León Cortés Castro
|León Cortés Castro|
|President of Costa Rica|
May 8, 1936 – May 8, 1940
|Preceded by||Ricardo Jiménez Oreamuno|
|Succeeded by||Rafael Ángel Calderón Guardia|
December 8, 1882|
Alajuela, Costa Rica
|Died||March 3, 1946
Santa Ana, Costa Rica
León Cortés Castro (December 8, 1882 – March 3, 1946) was a Costa Rican politician. He served as President of Costa Rica from 1936 to 1940. During his term he introduced new bank reforms, supported banana plantations in the South Pacific region, and established ports at Quepos and Golfito. His administration is often referred to as the "iron bars and cement administration" because of the various construction projects undertaken during his presidency, including the construction of the former International Airport of La Sabana. He was the last of a series of relatively conservative Presidents. He considered changes to allow him to pursue re-election as President, but ultimately backed down due to a Constitutional ban on consecutive terms. He was succeeded by Rafael Ángel Calderón Guardia, who ultimately broke with tradition and substantially increased the scope of the social state.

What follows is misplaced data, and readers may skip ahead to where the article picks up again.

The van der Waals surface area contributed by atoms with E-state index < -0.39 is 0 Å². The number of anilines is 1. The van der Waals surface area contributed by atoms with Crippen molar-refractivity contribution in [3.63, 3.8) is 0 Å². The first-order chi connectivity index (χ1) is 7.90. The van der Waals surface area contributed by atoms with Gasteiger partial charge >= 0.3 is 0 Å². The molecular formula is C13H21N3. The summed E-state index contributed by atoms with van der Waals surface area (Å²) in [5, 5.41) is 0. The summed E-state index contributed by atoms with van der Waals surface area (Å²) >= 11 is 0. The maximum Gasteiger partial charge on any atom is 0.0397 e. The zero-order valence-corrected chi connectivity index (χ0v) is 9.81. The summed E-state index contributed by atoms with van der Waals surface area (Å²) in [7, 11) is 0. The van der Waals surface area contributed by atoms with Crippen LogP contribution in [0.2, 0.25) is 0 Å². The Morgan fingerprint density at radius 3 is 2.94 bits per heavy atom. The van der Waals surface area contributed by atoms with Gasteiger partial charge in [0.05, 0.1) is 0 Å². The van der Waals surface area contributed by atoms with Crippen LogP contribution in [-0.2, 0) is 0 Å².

Previously he served as secretary of education from 1929 to 1930, and as secretary of agriculture from 1932 to 1935.
- "Fasciculo 3 Mandatarios de Costa Rica". La Nacion. 5 June 2013.
- See Ian Holzhauer, "The Presidency of Calderón Guardia" (University of Florida History Thesis, 2004)
|This article about a Costa Rican politician is a stub. You can help Wikipedia by expanding it.|